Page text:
0
We're unable to sign you in at this time. Please try again in a few minutes.
Retry
We were able to sign you in, but your subscription(s) could not be found. Please try again in a few minutes.
Retry
There may be a problem with your account. Please contact the AMA Service Center to resolve this issue.
Contact the AMA Service Center:
Telephone: 1 (800) 262-2350 or 1 (312) 670-7827  *   Email: subscriptions@jamanetwork.com
Error Message ......
Paper |

Total Mesenteric Excision in the Surgical Treatment of Rectal Cancer:  A Prospective Study FREE

Richard B. Arenas, MD; Alessandro Fichera, MD; Debbie Mhoon, RN; Fabrizio Michelassi, MD
[+] Author Affiliations

From the Section of General Surgery, Department of Surgery, The University of Chicago, Chicago, Ill.


Arch Surg. 1998;133(6):608-612. doi:10.1001/archsurg.133.6.608.
Text Size: A A A
Published online

Background  Total mesorectal excision has been advocated in conjunction with low anterior or abdominoperineal resection as the optimal surgical treatment for rectal cancer. It involves removal of the entire rectal mesentery as an intact unit and maximizes the likelihood of obtaining a negative circumferential margin.

Objectives  To prospectively validate the efficacy of total mesorectal excision in obtaining locoregional control, to identify the perioperative factors influencing the selection of either a sphincter sparing or a sphincter ablating procedure, and to identify independent factors that may influence long-term prognosis in rectal cancers.

Settings  Tertiary referral center.

Patients  Seventy-three consecutive patients with rectal cancer located within 10 cm of the anal verge were treated from 1984 to 1997 by the senior author (F.M.). Sixty-five patients form the basis of our analysis after the exclusion of 7 patients who had their cancer removed transanally and 1 patient who had a permanent diverting stoma as the only procedure.

Results  Twenty-six patients underwent a sphincter ablating procedure; 39 underwent a sphincter sparing procedure. Operative mortality was 1.5%. Follow-up was complete in 64 patients (39±30 months; range, 3-126 months). Five-year actuarial survival rates were 88% for the 34 patients with stage I and II adenocarcinoma and 65% for the 22 patients with stage III adenocarcinoma. The local recurrence rate was 6.2% overall, but only 3.1% in the potentially curable group (stages I-III). When only patients who did not receive adjuvant chemoradiation therapy were considered (n=23), local recurrence rate was 8.3% overall and 0% in the potentially curable group. Tumor stage (P =.04) and vascular and/or lymphatic invasion (P=.002) were statistically significant in their association with survival. Circumferential lesions (P<.001), gross invasion of contiguous organs (P<.001) and distance from the anal verge of less than 5 cm (P=.01) were statistically significant in their association with the choice of a sphincter ablating procedure.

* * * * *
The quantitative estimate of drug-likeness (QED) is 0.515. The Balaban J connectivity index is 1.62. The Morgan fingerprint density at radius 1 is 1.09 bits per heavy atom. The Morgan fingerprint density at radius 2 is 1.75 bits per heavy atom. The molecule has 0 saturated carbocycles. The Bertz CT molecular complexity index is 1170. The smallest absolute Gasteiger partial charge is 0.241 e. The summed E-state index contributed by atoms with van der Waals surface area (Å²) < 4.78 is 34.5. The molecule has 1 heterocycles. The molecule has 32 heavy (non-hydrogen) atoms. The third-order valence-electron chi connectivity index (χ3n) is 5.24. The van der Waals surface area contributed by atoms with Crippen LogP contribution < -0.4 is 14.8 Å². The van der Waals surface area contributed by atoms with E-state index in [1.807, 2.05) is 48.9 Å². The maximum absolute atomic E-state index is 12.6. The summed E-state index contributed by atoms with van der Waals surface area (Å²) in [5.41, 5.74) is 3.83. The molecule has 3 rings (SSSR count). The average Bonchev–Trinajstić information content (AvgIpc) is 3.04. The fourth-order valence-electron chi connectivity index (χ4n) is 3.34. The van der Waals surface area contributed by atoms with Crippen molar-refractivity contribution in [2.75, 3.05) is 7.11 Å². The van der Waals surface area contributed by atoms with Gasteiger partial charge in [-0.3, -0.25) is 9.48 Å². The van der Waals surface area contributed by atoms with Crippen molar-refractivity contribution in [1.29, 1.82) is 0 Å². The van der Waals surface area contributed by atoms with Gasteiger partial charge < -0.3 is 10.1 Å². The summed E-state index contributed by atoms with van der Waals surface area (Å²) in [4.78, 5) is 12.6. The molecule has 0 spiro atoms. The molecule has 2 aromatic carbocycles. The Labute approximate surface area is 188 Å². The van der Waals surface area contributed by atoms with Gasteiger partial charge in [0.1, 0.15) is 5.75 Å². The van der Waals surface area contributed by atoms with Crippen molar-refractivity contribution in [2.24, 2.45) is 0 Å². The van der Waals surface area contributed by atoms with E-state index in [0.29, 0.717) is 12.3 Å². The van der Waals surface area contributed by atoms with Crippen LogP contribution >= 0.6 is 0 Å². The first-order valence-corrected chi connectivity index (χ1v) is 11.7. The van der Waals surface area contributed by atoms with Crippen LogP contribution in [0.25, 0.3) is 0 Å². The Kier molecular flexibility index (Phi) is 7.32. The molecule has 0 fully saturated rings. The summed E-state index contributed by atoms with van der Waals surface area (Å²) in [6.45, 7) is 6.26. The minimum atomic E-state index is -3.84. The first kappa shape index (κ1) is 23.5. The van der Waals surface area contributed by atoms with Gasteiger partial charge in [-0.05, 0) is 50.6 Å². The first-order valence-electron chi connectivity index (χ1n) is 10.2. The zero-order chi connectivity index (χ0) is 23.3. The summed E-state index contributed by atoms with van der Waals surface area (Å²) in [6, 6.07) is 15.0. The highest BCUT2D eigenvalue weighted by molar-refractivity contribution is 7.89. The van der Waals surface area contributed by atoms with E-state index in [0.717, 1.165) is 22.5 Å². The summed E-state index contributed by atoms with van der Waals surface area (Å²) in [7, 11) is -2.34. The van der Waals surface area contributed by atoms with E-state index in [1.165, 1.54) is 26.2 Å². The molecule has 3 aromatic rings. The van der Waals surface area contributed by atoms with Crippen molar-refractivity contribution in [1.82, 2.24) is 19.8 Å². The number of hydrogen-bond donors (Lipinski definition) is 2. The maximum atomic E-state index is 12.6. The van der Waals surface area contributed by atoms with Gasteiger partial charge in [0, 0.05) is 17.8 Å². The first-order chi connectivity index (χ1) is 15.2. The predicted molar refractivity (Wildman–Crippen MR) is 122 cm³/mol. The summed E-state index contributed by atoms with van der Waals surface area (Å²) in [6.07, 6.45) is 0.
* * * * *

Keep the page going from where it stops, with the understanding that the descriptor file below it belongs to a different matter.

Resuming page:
Conclusions  This study confirms the efficacy of total mesorectal excision in minimizing locoregional recurrence rates and confirms the well-established prognostic value of stage and microinvasion. Moreover, it indicates that circumferential lesions, distance from anal verge, and gross invasion of contiguous organs are significant perioperative factors in the selection of the type of surgical procedure.

Figures in this Article

DURING THE past 2 decades, the ratio of sphincter ablating procedures (SAP) to sphincter preserving procedures (SSP) has been reversed in the treatment of rectal adenocarcinoma. The widespread availability and use of modern stapling devices, the recognition that a shorter distal margin is adequate, and newer "ultra-low" anastomotic and endoluminal techniques have all contributed to this progress. Yet, certain perioperative anatomic factors still limit the choice of surgical treatment to SAP.

The trend toward SSP has not been accompanied by a significant reduction in local disease recurrence.1,2 In 1994, Adam et al3 confirmed previous results that indicated the importance of adequacy of rectal excision by showing that involvement of radial resection margins after proctectomy for cancer was highly predictive of local recurrence. This concept has been echoed by Heald et al,4 who has consistently reported local recurrence rates lower than 3% to 5% using the technique of total mesorectal excision (TME).

Although nowadays optimal surgery allows a higher proportion of patients with rectal cancer to undergo SSP at a lower risk of local recurrence, cancer-related mortality has disappointingly remained stable. It is widely believed that, in the presence of optimal surgery, biological factors ultimately determine cancer-related mortality. Although current prognostic systems are based on the time-honored concept of anatomic extent of cancer, there is no doubt that additional factors may independently influence outcome. Other factors need to be identified and verified to sharpen our prognostic classification.

The aim of this prospective study is to review our experience with patients with cancers located in the rectum, to validate the efficacy of TME in obtaining locoregional control, to identify perioperative factors influencing the selection of the surgical procedure, and to identify independent factors that may influence long-term prognosis.